City Natural Resources 3.5% Convertible Unsecured Loan Stock 2018        1,220        1,208
CLS Holdings 5.5% 2019        1,179           415
Primary Healthcare Properties 5.375% 2019        1,031           442
Helical 4.0% 2019           907             99
NEX Group 5.5% 2018           904             -  
Unite Group 6.125% 2020           870           108
Bruntwood Investments 6.0% 2020           801           537
Grainger 5.0% 2020           587             -  
Burford Capital 6.5% 2022           528             -  
National Grid North America 1.875% 2018           501           506
REA Finance B.V. 8.75% 2020           500             -  
UK Treasury 03/09/18           499             -  
UK Treasury 24/09/18           499             -  
Burford Capital 6.125% 2024           374             -  
Ecclesiastical Insurance Office 8.625% Non-Cumulative Irredeemable Preference Shares           368           348
Bayer AG 5.625% 2018           351             -  
Tesco Personal Finance 5.0% 2020           303             -  
National Grid 0.9% 2020           293             -  
St Mowden 6.25% 2019           275             -  
BG Energy Capital 5.125% 2017             -          1,183
BMW Finance 1.75% 2017             -             543
BT 6.625% 2017             -             607
Edinburgh Dragon Trust 3.5% 2018             -             498
F&C Global Smaller Companies 3.5% Convertible Unsecured Loan Stock 2019             -             410
LVMH 1.625% 2017             -             483
Northumbrian Water 6.0% 2017             -             400
Severn Trent 6.0% 2018             -             651
Sky Group 5.75% 2017             -             462
UK Treasury 07/08/2017             -          1,998
UK Treasury 10/04/2017             -          2,000
UK Treasury 31/07/2017             -          2,998
Vodafone Group 5.375% 2017             -             463
Investments with a market value below £250,000        1,325           341
    19,649     19,945
2018 2017
Other Funds: £'000 £'000
Vanguard FTSE Japan UCITS ETF        5,686             -  
iShares Core FTSE 100 ETF        3,570           508
Vanguard FTSE Developed Europe Ex UK UCITS ETF        2,697             -  
iShares Physical Gold ETC        2,167             -  
ishares JP Morgan Emerging Market Local Government Bond UCITS ETF           534             -  
Vanguard FTSE 250 UCITS ETF           513           505
Vanguard FTSE Emerging Markets UCITS ETF           454             -  
ETFS Metal Securities (physical gold)             -          1,463
iShares MSCI Japan GBP Hedged UCITS ETF             -          2,503
 15,621      4,979
2018 2017
Overseas Property shares: £'000 £'000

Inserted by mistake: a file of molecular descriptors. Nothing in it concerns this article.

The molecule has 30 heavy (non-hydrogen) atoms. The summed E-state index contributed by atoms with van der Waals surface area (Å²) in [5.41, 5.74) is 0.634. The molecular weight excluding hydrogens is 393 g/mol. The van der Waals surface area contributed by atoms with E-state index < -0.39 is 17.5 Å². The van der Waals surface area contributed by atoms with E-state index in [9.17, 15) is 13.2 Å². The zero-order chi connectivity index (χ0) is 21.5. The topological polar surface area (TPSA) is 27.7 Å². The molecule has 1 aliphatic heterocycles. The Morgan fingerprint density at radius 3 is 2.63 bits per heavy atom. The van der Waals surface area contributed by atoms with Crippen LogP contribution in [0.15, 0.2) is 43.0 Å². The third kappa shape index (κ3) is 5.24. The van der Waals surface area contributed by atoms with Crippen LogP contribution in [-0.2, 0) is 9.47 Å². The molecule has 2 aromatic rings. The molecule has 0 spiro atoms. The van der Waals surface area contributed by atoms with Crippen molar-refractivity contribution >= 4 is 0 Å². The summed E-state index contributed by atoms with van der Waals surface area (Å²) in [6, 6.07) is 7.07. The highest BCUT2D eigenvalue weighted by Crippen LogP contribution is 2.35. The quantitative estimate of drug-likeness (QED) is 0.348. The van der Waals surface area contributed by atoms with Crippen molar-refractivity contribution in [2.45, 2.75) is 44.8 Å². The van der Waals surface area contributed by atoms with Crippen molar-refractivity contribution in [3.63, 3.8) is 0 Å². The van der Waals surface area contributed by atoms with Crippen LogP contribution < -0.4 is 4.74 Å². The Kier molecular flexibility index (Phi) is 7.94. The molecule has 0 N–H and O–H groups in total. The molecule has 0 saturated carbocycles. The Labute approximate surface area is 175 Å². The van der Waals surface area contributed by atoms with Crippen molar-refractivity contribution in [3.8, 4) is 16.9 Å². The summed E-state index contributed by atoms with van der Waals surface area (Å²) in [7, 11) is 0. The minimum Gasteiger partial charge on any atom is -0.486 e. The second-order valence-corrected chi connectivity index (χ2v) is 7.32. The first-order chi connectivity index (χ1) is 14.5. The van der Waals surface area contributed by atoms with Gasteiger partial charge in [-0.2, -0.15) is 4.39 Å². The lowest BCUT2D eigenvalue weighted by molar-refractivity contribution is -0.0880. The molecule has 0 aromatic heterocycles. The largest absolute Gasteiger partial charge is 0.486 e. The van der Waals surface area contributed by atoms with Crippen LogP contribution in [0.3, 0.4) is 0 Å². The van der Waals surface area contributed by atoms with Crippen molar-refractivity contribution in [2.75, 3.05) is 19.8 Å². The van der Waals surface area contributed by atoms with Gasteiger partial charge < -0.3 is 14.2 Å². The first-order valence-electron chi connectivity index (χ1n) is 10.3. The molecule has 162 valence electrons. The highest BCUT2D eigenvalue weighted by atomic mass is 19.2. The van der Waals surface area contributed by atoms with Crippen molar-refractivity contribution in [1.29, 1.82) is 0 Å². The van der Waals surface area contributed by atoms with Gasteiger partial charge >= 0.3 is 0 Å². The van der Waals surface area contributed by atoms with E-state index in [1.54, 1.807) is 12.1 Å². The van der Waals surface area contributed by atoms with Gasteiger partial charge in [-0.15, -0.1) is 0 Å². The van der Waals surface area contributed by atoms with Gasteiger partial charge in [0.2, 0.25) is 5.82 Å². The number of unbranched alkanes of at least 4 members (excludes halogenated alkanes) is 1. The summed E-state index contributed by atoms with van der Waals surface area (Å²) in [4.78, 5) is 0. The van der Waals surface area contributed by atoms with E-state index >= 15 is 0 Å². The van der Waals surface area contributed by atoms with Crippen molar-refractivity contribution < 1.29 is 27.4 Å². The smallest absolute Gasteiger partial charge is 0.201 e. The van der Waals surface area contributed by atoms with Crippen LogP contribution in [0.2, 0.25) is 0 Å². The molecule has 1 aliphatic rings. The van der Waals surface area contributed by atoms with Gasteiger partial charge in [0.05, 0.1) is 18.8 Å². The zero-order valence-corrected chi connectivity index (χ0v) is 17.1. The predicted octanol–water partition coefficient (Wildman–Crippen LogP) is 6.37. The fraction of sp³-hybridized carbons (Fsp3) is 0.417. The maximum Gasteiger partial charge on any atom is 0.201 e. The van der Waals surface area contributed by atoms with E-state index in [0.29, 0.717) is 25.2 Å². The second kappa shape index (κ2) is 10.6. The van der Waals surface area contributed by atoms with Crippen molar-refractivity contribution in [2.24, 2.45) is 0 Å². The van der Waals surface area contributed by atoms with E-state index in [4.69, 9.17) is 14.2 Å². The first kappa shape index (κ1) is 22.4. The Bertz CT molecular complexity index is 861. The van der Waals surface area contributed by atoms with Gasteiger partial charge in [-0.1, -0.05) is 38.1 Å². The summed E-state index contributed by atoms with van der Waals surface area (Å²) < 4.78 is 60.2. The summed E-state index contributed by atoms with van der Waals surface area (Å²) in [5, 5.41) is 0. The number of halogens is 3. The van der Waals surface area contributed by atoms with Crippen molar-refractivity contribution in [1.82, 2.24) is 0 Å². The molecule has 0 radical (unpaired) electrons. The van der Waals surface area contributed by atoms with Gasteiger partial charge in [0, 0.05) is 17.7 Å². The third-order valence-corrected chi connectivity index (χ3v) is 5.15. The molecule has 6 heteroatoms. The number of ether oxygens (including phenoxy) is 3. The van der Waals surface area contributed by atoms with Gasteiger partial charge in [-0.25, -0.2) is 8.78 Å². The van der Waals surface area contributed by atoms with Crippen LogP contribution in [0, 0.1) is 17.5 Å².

Vonovia        5,937        1,044
Deutsche Wohnen        4,278        1,694
Castellum        3,381             -  
Leg Immobilien        1,737           859
Kungsleden        1,456             -  
ADO Properties           779             -  
Grand City Properties           686             -  
Atrium Ljungberg AB           350             -  
   18,604     3,597
Total investments  206,397 106,637
Cash and cash equivalents   12,767     9,121
Total investment funds  219,164  169,758

The Strategic Report has been approved by the Board and signed on its behalf by:

Graham Meek


31 May 2018


Each of the directors, whose names and functions are listed in the Annual Report, confirms that, to the best of their knowledge:

  * the financial statements, which have been prepared in accordance with United Kingdom Accounting Standards, comprising FRS 102 “The Financial Reporting Standards applicable in the UK and the Republic of Ireland” (United Kingdom Generally Accepted Accounting Practice) and applicable law, give a true and fair view of the assets, liabilities, financial position and net return of the Company; and

  * the Directors' Report, contained in the Annual Report, includes a fair review of the development and performance of the business and the position of the Company, together with a description of the principal risks and uncertainties that it faces.

Income Statement for the year ended 5 April 2018

Note Revenue Capital 2018
Revenue Capital 2017
£’000 £’000 £’000 £’000 £’000 £’000
Net (losses)/gains on investments 9 - (1,243) (1,243) - 15,978 15,978
Exchange (losses)/gains - (187) (187) - 20 20
Investment income 2 2,876 - 2,876 1,448 - 1,448
Gross return 2,876 (1,430) 1,446 1,448 15,998 17,446
Investment management fee 3 (434) (652) (1,086) (333) (500) (833)
Other expenses 4 (419) - (419) (395) - (395)
Net return before tax 2,023 (2,082) (59) 720 15,498 16,218
Tax (charge)/credit on net return 6 (152) 140 (12) (23) 22 (1)
Net return attributable to equity shareholders 1,871 (1,942) (71) 697 15,520 16,217
Net return per Ordinary Share 8 37.04p (38.45p) (1.41p) 18.26p 406.59p 424.85p